Alaa Murabit, founder of the Voice of Libyan Women organization, at a conference on the role of Libyan women in politics (AFP/File, Gianluigi Guercia)
Libyan women plunge into politics - AFP
“Women gave a lot of hard work to support the revolution, so why not enter the government now?” asked Samira Karmusi, who is running with the Justice and Construction Party.
The party brings together members of the Muslim Brotherhood with other Islamists and independents. Like most emerging parties, it wants to legislate in accordance with Sharia, or Islamic law.
Karmusi said the men in her party, most of them professionals and some like her husband former political prisoners, welcome women on board.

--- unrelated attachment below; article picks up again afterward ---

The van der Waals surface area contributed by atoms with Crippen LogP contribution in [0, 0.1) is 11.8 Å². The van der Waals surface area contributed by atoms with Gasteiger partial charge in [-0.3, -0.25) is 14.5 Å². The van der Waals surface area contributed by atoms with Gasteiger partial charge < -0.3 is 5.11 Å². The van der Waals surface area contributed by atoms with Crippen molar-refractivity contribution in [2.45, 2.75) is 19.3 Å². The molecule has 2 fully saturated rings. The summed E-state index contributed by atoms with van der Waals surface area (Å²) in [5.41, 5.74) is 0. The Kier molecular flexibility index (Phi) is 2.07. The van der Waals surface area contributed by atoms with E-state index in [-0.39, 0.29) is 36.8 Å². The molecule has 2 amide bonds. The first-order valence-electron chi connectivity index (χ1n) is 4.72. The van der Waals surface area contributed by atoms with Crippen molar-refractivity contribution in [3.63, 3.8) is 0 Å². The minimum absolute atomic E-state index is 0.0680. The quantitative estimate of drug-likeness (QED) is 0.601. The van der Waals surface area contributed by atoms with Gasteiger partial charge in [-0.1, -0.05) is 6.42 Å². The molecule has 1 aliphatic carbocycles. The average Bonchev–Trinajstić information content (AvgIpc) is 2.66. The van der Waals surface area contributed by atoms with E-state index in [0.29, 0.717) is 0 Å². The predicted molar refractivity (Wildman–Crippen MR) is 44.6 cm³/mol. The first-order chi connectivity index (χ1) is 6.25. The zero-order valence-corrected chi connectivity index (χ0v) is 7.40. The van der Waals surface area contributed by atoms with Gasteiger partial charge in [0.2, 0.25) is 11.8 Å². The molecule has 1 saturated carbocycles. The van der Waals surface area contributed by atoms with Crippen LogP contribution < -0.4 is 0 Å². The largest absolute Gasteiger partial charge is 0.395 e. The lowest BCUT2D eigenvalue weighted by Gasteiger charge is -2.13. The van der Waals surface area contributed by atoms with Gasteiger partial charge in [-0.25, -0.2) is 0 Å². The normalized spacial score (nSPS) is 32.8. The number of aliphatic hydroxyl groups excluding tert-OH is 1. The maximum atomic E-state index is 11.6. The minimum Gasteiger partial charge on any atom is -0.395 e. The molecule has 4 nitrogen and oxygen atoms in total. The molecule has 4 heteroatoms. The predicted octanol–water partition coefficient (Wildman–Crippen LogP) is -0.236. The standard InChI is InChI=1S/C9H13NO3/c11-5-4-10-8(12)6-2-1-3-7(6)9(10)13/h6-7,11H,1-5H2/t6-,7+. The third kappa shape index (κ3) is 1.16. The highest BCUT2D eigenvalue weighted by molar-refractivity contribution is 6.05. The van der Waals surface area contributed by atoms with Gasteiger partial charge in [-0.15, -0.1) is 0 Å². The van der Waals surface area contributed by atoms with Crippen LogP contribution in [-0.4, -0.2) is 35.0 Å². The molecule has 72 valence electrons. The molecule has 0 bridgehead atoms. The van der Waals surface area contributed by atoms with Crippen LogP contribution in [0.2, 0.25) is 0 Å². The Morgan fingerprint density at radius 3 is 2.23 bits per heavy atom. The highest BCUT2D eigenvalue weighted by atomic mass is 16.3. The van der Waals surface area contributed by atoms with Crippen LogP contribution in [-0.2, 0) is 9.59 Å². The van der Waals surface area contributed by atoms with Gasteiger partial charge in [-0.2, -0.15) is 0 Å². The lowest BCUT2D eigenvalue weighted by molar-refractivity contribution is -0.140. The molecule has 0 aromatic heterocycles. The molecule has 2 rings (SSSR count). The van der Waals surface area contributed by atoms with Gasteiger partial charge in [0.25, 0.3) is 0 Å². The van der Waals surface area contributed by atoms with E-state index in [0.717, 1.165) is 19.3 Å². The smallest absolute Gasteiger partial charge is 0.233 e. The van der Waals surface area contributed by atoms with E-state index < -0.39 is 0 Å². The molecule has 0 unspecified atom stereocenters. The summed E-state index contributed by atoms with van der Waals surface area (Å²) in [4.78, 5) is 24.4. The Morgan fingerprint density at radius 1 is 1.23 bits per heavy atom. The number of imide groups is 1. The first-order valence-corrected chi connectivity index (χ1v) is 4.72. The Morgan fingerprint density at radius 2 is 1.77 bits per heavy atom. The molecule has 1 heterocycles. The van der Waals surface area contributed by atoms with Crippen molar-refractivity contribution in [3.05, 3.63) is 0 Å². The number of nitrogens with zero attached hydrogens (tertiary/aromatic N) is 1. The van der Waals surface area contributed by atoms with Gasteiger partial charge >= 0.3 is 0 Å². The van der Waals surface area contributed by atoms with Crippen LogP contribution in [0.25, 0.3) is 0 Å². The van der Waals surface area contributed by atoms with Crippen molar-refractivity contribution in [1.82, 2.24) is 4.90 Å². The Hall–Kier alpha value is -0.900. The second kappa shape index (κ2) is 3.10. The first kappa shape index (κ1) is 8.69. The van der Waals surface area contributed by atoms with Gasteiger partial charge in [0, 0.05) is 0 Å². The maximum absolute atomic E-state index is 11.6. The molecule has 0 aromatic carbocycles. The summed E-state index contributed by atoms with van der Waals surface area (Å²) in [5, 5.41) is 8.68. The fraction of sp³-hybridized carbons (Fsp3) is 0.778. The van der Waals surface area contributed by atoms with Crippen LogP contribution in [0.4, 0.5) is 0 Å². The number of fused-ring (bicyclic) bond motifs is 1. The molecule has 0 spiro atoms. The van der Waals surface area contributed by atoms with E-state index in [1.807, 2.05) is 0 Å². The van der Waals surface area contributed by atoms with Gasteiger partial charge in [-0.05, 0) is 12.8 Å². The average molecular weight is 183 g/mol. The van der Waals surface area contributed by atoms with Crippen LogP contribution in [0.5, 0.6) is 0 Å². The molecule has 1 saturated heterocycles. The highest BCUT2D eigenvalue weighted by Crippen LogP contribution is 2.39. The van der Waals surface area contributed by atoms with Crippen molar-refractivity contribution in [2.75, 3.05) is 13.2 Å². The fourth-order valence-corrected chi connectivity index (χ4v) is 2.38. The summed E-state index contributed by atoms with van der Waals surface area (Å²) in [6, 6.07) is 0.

“We feel that we can do it, that we can make it,” she told AFP.
Najia Gajem, a university lecturer who is running as an independent candidate in the district of Ein Zara, says not all men are so open-minded.
“Many of them think that women and their opinions have to stay at home. When you want to change this concept, you have to struggle,” she said.
The two women are best friends and hope to become ministers or ambassadors.